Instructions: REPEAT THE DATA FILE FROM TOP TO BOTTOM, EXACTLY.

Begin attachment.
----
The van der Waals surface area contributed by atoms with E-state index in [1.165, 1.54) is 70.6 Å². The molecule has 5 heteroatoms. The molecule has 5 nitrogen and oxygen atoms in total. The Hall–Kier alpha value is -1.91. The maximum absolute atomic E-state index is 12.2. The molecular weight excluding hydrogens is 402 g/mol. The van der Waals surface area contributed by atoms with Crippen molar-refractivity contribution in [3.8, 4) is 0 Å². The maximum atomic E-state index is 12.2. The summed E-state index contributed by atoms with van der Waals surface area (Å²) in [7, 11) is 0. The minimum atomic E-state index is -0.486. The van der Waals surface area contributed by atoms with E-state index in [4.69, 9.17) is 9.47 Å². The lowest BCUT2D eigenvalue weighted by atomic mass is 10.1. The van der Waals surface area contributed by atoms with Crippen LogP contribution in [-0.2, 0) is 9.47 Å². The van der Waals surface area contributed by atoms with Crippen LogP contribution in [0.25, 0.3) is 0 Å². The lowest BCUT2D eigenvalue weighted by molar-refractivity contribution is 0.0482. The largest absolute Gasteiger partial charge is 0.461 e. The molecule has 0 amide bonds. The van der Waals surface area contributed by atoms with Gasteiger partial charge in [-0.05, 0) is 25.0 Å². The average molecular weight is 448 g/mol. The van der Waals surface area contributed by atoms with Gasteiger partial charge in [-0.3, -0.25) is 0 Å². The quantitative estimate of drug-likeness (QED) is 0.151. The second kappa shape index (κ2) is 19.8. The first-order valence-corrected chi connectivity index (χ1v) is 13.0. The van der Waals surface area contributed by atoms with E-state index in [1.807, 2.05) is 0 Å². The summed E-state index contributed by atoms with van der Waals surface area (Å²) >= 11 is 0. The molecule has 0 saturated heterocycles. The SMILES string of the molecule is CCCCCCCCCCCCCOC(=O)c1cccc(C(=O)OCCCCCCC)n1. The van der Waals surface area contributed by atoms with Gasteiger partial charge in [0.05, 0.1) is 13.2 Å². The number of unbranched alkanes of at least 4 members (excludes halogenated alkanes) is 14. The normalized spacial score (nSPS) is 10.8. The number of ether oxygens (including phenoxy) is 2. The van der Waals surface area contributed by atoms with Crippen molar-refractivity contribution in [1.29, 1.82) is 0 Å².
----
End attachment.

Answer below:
The van der Waals surface area contributed by atoms with E-state index in [1.165, 1.54) is 70.6 Å². The molecule has 5 heteroatoms. The molecule has 5 nitrogen and oxygen atoms in total. The Hall–Kier alpha value is -1.91. The maximum absolute atomic E-state index is 12.2. The molecular weight excluding hydrogens is 402 g/mol. The van der Waals surface area contributed by atoms with Crippen molar-refractivity contribution in [3.8, 4) is 0 Å². The maximum atomic E-state index is 12.2. The summed E-state index contributed by atoms with van der Waals surface area (Å²) in [7, 11) is 0. The minimum atomic E-state index is -0.486. The van der Waals surface area contributed by atoms with E-state index in [4.69, 9.17) is 9.47 Å². The lowest BCUT2D eigenvalue weighted by atomic mass is 10.1. The van der Waals surface area contributed by atoms with Crippen LogP contribution in [-0.2, 0) is 9.47 Å². The van der Waals surface area contributed by atoms with Crippen LogP contribution in [0.25, 0.3) is 0 Å². The lowest BCUT2D eigenvalue weighted by molar-refractivity contribution is 0.0482. The largest absolute Gasteiger partial charge is 0.461 e. The molecule has 0 amide bonds. The van der Waals surface area contributed by atoms with Gasteiger partial charge in [-0.05, 0) is 25.0 Å². The average molecular weight is 448 g/mol. The van der Waals surface area contributed by atoms with Gasteiger partial charge in [-0.3, -0.25) is 0 Å². The quantitative estimate of drug-likeness (QED) is 0.151. The second kappa shape index (κ2) is 19.8. The first-order valence-corrected chi connectivity index (χ1v) is 13.0. The van der Waals surface area contributed by atoms with E-state index in [1.807, 2.05) is 0 Å². The summed E-state index contributed by atoms with van der Waals surface area (Å²) >= 11 is 0. The molecule has 0 saturated heterocycles. The SMILES string of the molecule is CCCCCCCCCCCCCOC(=O)c1cccc(C(=O)OCCCCCCC)n1. The van der Waals surface area contributed by atoms with Gasteiger partial charge in [0.05, 0.1) is 13.2 Å². The number of unbranched alkanes of at least 4 members (excludes halogenated alkanes) is 14. The normalized spacial score (nSPS) is 10.8. The number of ether oxygens (including phenoxy) is 2. The van der Waals surface area contributed by atoms with Crippen molar-refractivity contribution in [1.29, 1.82) is 0 Å².